Apple’s new iPad device lives up to its billing, at least according to the first hands-on reviews coming out today. It’s a streamlined mobile computer that lets people use the web and do many other tasks better than similar devices like laptops and smartphones.
And there are good reasons to think that Facebook will have a version designed for the iPad ready for when the iPad ships on Saturday, even though it already has an extremely popular app available for the iPhone and the iPod touch.
Bringing Facebook to the iPad
Apple and Facebook have complementary goals here (and in general). Apple wants to provide industry-defining devices with operating systems and software to match. In this context, iPad is specifically intended to be for consuming media and for lightweight sharing. Meanwhile, Facebook wants to provide social software as a layer on top of hardware and operating systems, that helps people connect with each other and share more information.
Facebook has shown no interest in providing hardware or device operating system software, while Apple has not made moves to provide a competing social web service. A somewhat common enemy, Google, has also been busy doing both.
More generally, Apple wants as many sexy apps on the iPad as possible, and it has been busy working with third parties to launch 1,000 of them alongside the device.
Facebook wants to be on every device possible. It has made a point of providing its service to work across all sorts of mobile devices, going as far as to introduce an SMS version of the site for users with mobile phones but minimal data services. The company has long played up mobile. Its official mobile stats say 100 million of its 400 million users are on mobile, and are twice as active as its web-only users. “There are more than 200 mobile operators in 60 countries working to deploy and promote Facebook mobile products,” the company says.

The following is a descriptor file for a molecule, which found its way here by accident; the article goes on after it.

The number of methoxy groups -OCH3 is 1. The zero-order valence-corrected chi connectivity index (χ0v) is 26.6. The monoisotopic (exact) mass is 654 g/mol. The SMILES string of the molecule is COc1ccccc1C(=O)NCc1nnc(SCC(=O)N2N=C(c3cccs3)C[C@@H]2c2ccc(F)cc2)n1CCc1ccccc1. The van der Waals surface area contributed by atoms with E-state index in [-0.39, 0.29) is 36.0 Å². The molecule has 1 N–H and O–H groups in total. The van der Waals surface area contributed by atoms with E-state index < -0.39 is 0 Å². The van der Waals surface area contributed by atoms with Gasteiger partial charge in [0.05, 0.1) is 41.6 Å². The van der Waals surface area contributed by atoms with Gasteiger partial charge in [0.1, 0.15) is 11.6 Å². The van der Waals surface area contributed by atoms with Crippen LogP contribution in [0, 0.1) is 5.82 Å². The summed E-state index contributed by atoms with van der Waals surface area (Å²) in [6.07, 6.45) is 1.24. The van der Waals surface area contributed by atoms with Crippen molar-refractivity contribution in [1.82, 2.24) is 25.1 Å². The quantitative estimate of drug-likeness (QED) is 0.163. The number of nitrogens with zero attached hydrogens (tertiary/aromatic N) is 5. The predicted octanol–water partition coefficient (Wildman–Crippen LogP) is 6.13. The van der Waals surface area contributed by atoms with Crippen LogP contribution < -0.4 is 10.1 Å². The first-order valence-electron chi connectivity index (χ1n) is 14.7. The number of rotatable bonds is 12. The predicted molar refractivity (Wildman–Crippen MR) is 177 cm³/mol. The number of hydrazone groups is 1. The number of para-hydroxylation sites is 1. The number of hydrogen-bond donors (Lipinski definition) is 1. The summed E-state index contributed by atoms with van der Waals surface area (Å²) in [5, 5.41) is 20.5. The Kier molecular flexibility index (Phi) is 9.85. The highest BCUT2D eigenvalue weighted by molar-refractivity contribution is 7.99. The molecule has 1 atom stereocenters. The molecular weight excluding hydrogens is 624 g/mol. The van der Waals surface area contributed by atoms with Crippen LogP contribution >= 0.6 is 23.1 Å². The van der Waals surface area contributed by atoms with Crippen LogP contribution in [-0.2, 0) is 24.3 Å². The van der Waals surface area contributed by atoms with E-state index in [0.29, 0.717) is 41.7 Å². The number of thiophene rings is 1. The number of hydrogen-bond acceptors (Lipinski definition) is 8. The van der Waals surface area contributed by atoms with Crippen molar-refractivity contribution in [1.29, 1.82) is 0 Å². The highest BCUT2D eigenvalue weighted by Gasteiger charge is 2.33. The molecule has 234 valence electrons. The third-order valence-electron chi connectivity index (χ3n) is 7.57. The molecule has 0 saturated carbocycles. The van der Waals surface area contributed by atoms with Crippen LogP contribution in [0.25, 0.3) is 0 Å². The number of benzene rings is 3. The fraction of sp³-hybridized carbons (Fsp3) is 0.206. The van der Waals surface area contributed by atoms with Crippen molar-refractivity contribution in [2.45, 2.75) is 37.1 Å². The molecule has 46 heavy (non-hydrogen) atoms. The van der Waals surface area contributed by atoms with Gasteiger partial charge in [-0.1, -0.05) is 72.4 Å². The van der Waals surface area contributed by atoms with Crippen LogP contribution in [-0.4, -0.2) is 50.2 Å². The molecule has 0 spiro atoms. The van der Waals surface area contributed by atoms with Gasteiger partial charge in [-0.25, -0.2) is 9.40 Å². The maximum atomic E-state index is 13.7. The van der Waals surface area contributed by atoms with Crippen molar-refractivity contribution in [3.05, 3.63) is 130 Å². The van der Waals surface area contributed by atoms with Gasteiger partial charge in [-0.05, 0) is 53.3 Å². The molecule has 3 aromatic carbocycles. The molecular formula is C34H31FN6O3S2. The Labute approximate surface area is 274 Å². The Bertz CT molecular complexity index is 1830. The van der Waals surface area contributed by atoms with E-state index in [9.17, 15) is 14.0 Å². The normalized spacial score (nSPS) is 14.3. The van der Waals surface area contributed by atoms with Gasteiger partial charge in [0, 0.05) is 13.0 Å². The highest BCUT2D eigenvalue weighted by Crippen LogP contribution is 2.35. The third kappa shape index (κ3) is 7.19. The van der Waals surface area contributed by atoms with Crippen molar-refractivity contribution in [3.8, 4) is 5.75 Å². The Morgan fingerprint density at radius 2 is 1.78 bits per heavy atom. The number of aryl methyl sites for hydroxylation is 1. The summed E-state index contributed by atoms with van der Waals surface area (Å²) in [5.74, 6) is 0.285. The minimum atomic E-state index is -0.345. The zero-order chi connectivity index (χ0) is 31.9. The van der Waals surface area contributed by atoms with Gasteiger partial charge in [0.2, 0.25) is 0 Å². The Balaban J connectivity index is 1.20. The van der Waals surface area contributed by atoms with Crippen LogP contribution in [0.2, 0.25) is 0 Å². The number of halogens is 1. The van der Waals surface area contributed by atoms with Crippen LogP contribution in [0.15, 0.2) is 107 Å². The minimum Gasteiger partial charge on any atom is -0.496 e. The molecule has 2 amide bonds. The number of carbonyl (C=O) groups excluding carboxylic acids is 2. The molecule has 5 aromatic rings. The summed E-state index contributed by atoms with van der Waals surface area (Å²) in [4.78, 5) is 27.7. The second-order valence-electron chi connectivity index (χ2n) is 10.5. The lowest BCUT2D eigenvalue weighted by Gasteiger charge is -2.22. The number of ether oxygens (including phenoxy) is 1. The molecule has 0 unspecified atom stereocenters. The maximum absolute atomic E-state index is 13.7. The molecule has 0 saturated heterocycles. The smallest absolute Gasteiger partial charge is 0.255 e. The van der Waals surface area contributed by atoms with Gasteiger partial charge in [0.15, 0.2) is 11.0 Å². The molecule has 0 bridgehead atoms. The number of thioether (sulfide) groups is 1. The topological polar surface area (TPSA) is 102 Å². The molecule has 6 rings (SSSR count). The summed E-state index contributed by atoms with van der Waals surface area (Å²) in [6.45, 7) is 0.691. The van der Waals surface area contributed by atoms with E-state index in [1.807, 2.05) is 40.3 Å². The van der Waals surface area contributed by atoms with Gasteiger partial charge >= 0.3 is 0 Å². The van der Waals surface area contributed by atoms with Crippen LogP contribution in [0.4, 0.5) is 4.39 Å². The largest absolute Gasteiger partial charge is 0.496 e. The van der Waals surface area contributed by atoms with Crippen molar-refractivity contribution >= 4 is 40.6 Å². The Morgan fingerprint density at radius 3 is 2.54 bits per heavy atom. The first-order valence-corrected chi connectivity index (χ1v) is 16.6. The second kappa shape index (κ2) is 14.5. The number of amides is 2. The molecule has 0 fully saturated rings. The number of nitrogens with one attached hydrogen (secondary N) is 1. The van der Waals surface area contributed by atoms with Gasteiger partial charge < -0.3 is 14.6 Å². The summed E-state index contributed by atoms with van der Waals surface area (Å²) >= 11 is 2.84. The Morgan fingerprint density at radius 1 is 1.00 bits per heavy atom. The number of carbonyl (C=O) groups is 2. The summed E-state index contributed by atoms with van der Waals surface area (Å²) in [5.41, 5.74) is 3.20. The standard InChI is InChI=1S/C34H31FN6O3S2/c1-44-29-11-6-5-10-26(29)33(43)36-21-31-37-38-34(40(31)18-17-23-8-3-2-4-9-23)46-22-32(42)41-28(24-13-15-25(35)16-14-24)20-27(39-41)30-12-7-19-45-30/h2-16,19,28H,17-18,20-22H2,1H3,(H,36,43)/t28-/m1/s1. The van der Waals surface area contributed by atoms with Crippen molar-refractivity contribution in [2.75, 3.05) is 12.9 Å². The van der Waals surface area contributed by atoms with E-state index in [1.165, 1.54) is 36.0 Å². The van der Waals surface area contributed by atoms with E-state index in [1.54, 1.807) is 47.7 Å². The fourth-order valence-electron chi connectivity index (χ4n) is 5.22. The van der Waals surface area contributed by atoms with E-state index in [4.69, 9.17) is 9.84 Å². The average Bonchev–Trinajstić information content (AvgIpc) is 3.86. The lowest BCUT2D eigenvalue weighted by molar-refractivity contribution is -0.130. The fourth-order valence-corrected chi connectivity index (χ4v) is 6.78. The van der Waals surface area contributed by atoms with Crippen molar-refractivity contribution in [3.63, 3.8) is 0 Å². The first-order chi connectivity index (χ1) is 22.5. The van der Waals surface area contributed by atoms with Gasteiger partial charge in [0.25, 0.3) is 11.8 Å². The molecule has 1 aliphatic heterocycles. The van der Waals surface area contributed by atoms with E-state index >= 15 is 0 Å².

So a Facebook iPad app makes sense strategically. If mutual interest wasn’t already obvious enough, Apple demo’ed the Facebook iPhone app in action on the iPad during the announcement presentation in January.
Facebook for iPad Design
It’s the interface opportunities that really make the concept of a Facebook iPad app interesting, though. After all, Apple showed on stage, Facebook could do nothing besides have its iPhone app appear double the size on the iPad’s 9.7-inch screen. Or have people browse to the site from the web.
Who better to ponder new possibilities than Joe Hewitt, the Facebook engineer who built the first few versions of the Facebook iPhone app. He didn’t hold back after seeing the initial announcement in January:
I spent a year and a half attempting to reduce a massive, complex social networking website into a handheld, touch-screen form factor. My goal was initially just to make a mobile companion for the facebook.com mothership, but once I got comfortable with the platform I became convinced it was possible to create a version of Facebook that was actually better than the website! Of all the platforms I’ve developed on in my career, from the desktop to the web, iPhone OS gave me the greatest sense of empowerment, and had the highest ceiling for raising the art of UI design. Except there was one thing keeping me from reaching that ceiling: the screen was too small.